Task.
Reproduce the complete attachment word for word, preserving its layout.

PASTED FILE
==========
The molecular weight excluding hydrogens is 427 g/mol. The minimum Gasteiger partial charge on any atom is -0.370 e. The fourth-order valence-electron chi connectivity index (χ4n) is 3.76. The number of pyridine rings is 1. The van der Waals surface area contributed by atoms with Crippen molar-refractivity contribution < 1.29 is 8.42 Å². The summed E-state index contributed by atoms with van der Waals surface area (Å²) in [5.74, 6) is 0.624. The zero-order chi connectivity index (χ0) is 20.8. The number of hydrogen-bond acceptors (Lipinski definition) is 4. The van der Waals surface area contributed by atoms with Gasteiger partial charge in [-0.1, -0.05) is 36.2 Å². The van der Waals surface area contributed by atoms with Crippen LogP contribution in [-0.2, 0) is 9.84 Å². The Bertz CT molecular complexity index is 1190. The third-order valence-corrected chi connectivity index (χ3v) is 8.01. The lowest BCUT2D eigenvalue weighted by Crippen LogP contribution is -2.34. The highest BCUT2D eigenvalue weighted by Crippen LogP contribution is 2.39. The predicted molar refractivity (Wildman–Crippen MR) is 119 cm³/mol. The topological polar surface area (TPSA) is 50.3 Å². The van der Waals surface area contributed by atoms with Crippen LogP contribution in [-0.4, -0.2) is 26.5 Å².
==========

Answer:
The molecular weight excluding hydrogens is 427 g/mol. The minimum Gasteiger partial charge on any atom is -0.370 e. The fourth-order valence-electron chi connectivity index (χ4n) is 3.76. The number of pyridine rings is 1. The van der Waals surface area contributed by atoms with Crippen molar-refractivity contribution < 1.29 is 8.42 Å². The summed E-state index contributed by atoms with van der Waals surface area (Å²) in [5.74, 6) is 0.624. The zero-order chi connectivity index (χ0) is 20.8. The number of hydrogen-bond acceptors (Lipinski definition) is 4. The van der Waals surface area contributed by atoms with Gasteiger partial charge in [-0.1, -0.05) is 36.2 Å². The van der Waals surface area contributed by atoms with Crippen LogP contribution in [-0.2, 0) is 9.84 Å². The Bertz CT molecular complexity index is 1190. The third-order valence-corrected chi connectivity index (χ3v) is 8.01. The lowest BCUT2D eigenvalue weighted by Crippen LogP contribution is -2.34. The highest BCUT2D eigenvalue weighted by Crippen LogP contribution is 2.39. The predicted molar refractivity (Wildman–Crippen MR) is 119 cm³/mol. The topological polar surface area (TPSA) is 50.3 Å². The van der Waals surface area contributed by atoms with Crippen LogP contribution in [-0.4, -0.2) is 26.5 Å².